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30 years in the University's service: "The changes have been many"

Published: 5 June 2021

Birgitta Karlberg started at Luleå University College as a student in 1988. When she graduated, she got a job at the University and remained for 30 years. Luleå University of Technology has been an exciting and developing workplace, in both ups and downs. The best thing has been all the people she has met.

In the late 1980s, Birgitta Karlberg began studying the Business and Economics Programme at Luleå University College, which is now Luleå University of Technology. When it was examination time in the early 1990s, the labour market looked anything but bright, but she quickly got a permanent job as a secretary to the head of the Education and Research Committee, commonly known as the "UF bureau".

At the UF office, she dealt with everything from financial and personnel issues to keeping the operations of the department together. The UF agency also prepared major issues such as education grants, and Birgitta remembers that there was a major change when the grants became performance-based.

Massive reorganisation

In 1997, Birgitta started as curator at the Department of Industrial Economics and Society (IES), where she worked close to the head of department. At that time, there were secretaries attached to each subject and salary levels and conditions could differ between them. Birgitta was involved and reviewed this so that salary levels and
development became smoother – first at IES and eventually together with other institutions.

Around 2002/2003, it was realised that regulations and systems had become very complicated, and it was difficult for the administrators to handle all areas of activity. It was also felt that the costs for the department secretaries were too high. A major reorganisation project within the administration was initiated. It was a massive project that led to the production of a large catalogue of all administrative services at the university. All staff would apply for at least three positions in which they were interested. The managerial positions were filled first and then the staff had to register an interest in where they wanted to work. At that time, Birgitta became the Unit Director of IES.

– I was a bit nervous – what if no one applies to my department, Birgitta says she thought.

She did not have to worry, she got a good team. On the whole, the reorganization went well and the new routines settled down relatively quickly. Most got to work with what they wanted. Instead of secretaries, they now had department, education and project administrators.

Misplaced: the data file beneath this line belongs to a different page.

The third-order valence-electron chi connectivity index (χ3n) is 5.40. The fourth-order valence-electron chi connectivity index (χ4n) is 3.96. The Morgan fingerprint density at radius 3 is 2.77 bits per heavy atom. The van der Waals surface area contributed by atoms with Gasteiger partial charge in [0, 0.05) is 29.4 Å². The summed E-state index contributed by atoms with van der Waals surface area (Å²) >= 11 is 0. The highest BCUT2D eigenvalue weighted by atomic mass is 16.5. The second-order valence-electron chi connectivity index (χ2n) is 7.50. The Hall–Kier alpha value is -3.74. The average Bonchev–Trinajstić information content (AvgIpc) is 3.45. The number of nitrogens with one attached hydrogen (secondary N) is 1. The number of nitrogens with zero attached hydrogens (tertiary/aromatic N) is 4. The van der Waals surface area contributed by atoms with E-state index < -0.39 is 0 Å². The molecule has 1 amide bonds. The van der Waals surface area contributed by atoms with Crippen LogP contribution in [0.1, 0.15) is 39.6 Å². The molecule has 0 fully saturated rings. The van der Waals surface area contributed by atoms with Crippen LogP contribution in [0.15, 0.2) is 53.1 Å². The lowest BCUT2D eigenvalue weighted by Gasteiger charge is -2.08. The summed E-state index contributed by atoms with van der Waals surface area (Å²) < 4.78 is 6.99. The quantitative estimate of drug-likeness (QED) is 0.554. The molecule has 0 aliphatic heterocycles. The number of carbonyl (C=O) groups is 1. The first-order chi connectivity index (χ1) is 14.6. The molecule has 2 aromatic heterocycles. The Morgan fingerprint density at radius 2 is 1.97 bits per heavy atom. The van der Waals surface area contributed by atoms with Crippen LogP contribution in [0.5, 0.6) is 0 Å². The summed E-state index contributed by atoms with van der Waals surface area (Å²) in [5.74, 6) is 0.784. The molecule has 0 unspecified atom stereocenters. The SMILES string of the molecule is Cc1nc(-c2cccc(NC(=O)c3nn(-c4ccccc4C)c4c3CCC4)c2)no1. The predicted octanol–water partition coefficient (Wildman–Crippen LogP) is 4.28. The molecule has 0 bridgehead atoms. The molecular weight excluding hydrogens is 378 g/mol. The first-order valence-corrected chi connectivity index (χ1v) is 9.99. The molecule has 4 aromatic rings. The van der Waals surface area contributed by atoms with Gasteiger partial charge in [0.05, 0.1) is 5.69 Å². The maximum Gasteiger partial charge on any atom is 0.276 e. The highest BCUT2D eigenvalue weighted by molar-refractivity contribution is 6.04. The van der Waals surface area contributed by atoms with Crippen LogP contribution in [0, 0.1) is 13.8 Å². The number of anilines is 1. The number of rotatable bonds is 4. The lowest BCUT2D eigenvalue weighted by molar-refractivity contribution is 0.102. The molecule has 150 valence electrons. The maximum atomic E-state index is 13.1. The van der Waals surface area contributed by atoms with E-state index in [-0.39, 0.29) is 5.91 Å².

Thirteen institutions become six

Around 2008/2009, work began on reducing the number of institutions; thirteen became eleven, which then became six. 2010 was the start of the six new institutions. Heads of department were appointed and the administrative heads were again allowed to apply for jobs. Birgitta applied for and got the job as Unit Director at SBN. For a while, many managers worked doubly with one foot in their old job and one in their new one. A challenge with SBN was that the institutions that were to be merged differed culturally, but also the economic conditions looked different. It was a tough but fun time.

Birgitta says that much of her time at SBN has been spent on local issues. On the one hand, the reorganisation involved some rebuilding and renovations of the F building, and it took a while before everything was ready. Then came the investigation of the F building, which ended with offices, staff rooms and meeting rooms being moved to pavilions.

Digitisation has changed a lot

When Birgitta looks back on her years at the university, she can state that she has experienced some major changes. Digitisation has been a journey. From the beginning, they sat with paper invoices. Later, they would be scanned and the people concerned would have to go into a system to certify. It affected many and did not always fall into good soil. The travel invoices were also made on paper and the administrators sat and counted the allowances by hand. The budgets were made for a long time in Excel, but in the end it became unsustainable and IT systems were introduced.

In general, many functions were more person – dependent before digitalisation. There were one or two people who had access to and knowledge of certain files. Now a lot is in systems that many have access to. What is a little more complicated now, Birgitta thinks, are all procurement rules. Increased control is good, but it also makes lead times longer.

Life as a pensioner

Birgitta left her position as Uit Director in the spring of 2020 and has since recently worked at the University with SBN's move from the F building to the T pavilion. On December 1, 2020, she retired, just in time for Christmas. The most fun thing about working at the University has been meeting all different types of people.

– There is such an exciting mix of people at Luleå University of Technology. Once we counted 52 different nationalities on SBN alone! In addition, there are different ages and business backgrounds, so it is an incredibly living environment. I will miss the people, says Birgitta.

When Birgitta has now stopped working, she has more time to meet the family. She had been looking forward to traveling, but so far the pandemic has prevented her and her partner from doing so. She has not really landed on leave, she says, but looks forward to greater freedom when the calm has subsided.